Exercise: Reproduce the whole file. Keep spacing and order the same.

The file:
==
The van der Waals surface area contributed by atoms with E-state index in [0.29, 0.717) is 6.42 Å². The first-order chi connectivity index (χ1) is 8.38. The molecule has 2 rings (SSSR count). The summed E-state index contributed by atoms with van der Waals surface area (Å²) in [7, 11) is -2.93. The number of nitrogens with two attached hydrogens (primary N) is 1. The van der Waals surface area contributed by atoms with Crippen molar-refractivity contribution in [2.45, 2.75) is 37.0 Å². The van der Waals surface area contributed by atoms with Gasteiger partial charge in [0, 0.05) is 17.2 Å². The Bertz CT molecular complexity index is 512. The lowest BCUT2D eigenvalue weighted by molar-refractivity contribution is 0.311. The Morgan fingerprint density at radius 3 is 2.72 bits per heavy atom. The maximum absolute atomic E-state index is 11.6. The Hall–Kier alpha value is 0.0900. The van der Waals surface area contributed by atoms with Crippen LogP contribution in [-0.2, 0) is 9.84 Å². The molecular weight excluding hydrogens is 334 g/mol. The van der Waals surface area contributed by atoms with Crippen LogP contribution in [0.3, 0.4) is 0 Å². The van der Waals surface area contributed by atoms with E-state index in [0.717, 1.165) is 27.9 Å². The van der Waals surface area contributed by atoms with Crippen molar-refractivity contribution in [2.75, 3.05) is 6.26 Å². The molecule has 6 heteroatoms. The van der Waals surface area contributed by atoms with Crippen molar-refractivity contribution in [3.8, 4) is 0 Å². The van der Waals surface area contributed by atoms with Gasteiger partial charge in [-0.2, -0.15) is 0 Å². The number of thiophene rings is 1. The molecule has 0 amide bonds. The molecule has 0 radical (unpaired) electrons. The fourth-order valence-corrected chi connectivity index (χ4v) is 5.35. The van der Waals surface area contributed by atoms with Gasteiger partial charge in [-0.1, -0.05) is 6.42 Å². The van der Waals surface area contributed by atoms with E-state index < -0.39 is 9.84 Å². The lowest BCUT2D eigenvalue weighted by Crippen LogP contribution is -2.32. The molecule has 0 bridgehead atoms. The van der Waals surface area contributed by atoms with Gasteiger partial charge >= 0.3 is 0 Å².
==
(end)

The van der Waals surface area contributed by atoms with E-state index in [0.29, 0.717) is 6.42 Å². The first-order chi connectivity index (χ1) is 8.38. The molecule has 2 rings (SSSR count). The summed E-state index contributed by atoms with van der Waals surface area (Å²) in [7, 11) is -2.93. The number of nitrogens with two attached hydrogens (primary N) is 1. The van der Waals surface area contributed by atoms with Crippen molar-refractivity contribution in [2.45, 2.75) is 37.0 Å². The van der Waals surface area contributed by atoms with Gasteiger partial charge in [0, 0.05) is 17.2 Å². The Bertz CT molecular complexity index is 512. The lowest BCUT2D eigenvalue weighted by molar-refractivity contribution is 0.311. The Morgan fingerprint density at radius 3 is 2.72 bits per heavy atom. The maximum absolute atomic E-state index is 11.6. The Hall–Kier alpha value is 0.0900. The van der Waals surface area contributed by atoms with Crippen LogP contribution in [-0.2, 0) is 9.84 Å². The molecular weight excluding hydrogens is 334 g/mol. The van der Waals surface area contributed by atoms with Crippen LogP contribution in [0.3, 0.4) is 0 Å². The van der Waals surface area contributed by atoms with E-state index in [0.717, 1.165) is 27.9 Å². The van der Waals surface area contributed by atoms with Crippen molar-refractivity contribution in [2.75, 3.05) is 6.26 Å². The molecule has 6 heteroatoms. The van der Waals surface area contributed by atoms with Crippen molar-refractivity contribution in [3.8, 4) is 0 Å². The van der Waals surface area contributed by atoms with Gasteiger partial charge in [-0.2, -0.15) is 0 Å². The number of thiophene rings is 1. The molecule has 0 amide bonds. The molecule has 0 radical (unpaired) electrons. The fourth-order valence-corrected chi connectivity index (χ4v) is 5.35. The van der Waals surface area contributed by atoms with Gasteiger partial charge in [-0.1, -0.05) is 6.42 Å². The van der Waals surface area contributed by atoms with E-state index < -0.39 is 9.84 Å². The lowest BCUT2D eigenvalue weighted by Crippen LogP contribution is -2.32. The molecule has 0 bridgehead atoms. The van der Waals surface area contributed by atoms with Gasteiger partial charge >= 0.3 is 0 Å².